Scientists are frequently reporting new health benefits associated with consuming fruits and vegetables. Eating more fruits and vegetables is an important goal. Nutrition research shows that colorful vegetables and fruits contain essential vitamins, minerals, fiber, and phytochemicals that your body needs to promote health and help you feel great. Accordingly, eating a variety of different colors of fruits and vegetables every day is a great way of meeting this goal. Colors you should be sure to include in your diet daily are:
Blues and purples not only add beautiful shades of tranquility and richness to your plate, they add health enhancing flavonoids, phytochemicals, and antioxidants, such as anthocyanins, vitamin C, folic acid, and polyphenols. These nutrients help your body defend against cancer, reduce the risk of age-related memory loss, help control high blood pressure, and reduce the risk of diabetes complications and heart attacks.
Not only do green vegetables look great and taste wonderful, they are also rich in the phytochemicals (like lutein, zeaxanthin, and indoles) and essential vitamins (folate), minerals, and fiber that keep you healthy. These nutrients protect your eyes, and may reduce the risk of cancerous tumors.
White fruits and vegetables vary from sweet to strong. Vegetables from the onion family, which include garlic, chives, scallions, leeks, and any variety of onion contain the phytonutrient allicin. Research is being conducted on allicin to learn how it may help lower cholesterol and blood pressure and increase the body’s ability to fight infections and cancer. Indoles, sulfaforaphanes, and phytonutrients in cruciferous vegetables like cauliflower may also inhibit cancer growth.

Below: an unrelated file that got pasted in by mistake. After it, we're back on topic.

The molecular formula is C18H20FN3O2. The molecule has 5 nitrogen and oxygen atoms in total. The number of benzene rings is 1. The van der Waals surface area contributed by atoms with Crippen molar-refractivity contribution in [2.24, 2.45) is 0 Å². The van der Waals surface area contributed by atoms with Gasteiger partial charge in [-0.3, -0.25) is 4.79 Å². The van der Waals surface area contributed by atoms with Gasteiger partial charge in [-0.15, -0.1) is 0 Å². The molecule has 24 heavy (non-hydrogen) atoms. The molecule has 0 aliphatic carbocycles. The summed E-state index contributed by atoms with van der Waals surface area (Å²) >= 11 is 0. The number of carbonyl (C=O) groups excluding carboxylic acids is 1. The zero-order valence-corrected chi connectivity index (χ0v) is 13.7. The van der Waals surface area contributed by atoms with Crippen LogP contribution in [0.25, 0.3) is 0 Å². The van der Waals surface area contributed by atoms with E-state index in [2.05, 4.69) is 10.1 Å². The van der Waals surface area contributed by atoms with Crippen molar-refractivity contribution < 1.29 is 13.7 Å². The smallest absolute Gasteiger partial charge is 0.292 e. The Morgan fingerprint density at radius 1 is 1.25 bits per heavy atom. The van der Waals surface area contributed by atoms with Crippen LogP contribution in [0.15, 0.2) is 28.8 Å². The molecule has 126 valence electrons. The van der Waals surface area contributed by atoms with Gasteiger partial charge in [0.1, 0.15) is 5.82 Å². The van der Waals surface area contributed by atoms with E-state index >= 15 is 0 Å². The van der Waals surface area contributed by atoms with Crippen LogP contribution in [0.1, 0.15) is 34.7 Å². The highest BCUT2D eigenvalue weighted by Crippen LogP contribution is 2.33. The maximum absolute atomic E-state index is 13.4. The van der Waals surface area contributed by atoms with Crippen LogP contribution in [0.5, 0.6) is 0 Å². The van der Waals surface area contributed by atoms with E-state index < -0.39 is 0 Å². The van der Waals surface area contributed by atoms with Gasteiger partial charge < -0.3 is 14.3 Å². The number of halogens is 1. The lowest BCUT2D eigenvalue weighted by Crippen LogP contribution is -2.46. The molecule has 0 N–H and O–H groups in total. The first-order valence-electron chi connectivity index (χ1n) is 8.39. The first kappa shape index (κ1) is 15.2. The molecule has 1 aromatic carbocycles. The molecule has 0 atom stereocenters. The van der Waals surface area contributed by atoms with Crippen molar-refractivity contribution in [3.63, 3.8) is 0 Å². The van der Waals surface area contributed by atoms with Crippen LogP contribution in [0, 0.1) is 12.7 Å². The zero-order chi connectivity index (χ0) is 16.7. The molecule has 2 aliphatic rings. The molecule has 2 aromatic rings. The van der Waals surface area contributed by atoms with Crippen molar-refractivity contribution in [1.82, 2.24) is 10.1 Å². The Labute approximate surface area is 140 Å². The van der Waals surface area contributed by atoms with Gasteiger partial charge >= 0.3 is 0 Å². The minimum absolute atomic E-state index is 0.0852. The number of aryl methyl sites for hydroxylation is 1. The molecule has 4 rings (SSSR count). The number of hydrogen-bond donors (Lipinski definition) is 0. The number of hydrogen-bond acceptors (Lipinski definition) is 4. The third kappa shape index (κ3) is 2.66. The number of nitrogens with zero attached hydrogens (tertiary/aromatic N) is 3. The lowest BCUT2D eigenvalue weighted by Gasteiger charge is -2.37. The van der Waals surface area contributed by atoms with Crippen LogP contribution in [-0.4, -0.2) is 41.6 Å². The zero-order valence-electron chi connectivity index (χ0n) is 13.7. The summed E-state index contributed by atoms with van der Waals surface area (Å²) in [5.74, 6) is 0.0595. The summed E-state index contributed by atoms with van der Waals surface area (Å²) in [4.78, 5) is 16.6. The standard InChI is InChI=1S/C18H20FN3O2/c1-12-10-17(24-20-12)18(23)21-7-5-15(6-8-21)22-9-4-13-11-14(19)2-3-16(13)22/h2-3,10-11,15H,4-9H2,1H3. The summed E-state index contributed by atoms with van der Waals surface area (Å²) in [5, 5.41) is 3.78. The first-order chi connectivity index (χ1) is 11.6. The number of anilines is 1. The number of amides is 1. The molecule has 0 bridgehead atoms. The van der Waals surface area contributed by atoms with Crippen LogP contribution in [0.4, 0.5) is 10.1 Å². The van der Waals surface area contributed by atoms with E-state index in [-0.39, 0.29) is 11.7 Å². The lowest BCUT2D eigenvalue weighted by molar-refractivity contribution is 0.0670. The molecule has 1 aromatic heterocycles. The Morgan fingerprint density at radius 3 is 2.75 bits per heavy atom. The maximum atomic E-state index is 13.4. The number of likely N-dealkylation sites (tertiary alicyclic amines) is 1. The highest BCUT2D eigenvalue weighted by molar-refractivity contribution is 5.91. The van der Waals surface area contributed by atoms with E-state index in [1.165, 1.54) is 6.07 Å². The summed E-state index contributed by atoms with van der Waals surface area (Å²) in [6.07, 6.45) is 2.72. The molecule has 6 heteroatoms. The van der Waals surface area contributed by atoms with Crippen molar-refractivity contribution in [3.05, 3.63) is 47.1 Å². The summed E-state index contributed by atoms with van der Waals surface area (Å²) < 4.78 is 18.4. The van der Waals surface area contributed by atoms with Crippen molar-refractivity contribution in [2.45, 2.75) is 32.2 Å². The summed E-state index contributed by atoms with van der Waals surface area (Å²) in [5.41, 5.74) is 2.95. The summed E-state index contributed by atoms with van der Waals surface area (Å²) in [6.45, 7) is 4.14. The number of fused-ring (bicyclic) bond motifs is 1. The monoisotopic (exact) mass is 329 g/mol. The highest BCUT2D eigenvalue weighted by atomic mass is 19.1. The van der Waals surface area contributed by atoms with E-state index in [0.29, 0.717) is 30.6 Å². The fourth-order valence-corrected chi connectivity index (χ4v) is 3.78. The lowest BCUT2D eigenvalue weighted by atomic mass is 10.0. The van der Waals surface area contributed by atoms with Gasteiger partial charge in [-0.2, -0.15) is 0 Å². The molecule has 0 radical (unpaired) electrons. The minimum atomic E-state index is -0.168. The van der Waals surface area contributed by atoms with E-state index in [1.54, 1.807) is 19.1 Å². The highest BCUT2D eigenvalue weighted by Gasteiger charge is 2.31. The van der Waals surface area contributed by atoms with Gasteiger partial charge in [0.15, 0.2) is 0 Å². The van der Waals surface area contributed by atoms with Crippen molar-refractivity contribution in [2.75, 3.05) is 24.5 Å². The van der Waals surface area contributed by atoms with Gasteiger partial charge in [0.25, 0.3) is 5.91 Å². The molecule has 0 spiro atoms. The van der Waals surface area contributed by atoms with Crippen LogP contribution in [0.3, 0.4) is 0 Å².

The colors of the blazing sun are a must have in your daily diet. Yellow and orange vegetables and fruits contain beta-carotene (which turns into vitamin A), vitamin C, vitamin E, folate (a B vitamin), and bioflavonoids. Research shows that these nutrients reduce the risk for cancer and heart attacks, boost immunity, help maintain good vision, and strong bones/teeth/skin.
When you add deep reds or bright pinks to your daily diet, you are also adding powerful antioxidants called lycopene and anthocyanins. Diets rich in these nutrients are being studied for their ability to fight heart disease, diabetes, high blood pressure, Alzheimer’s disease, as well as skin, breast and prostate cancers.
How are you doing? Can you think of ways you could add some color to your plate?
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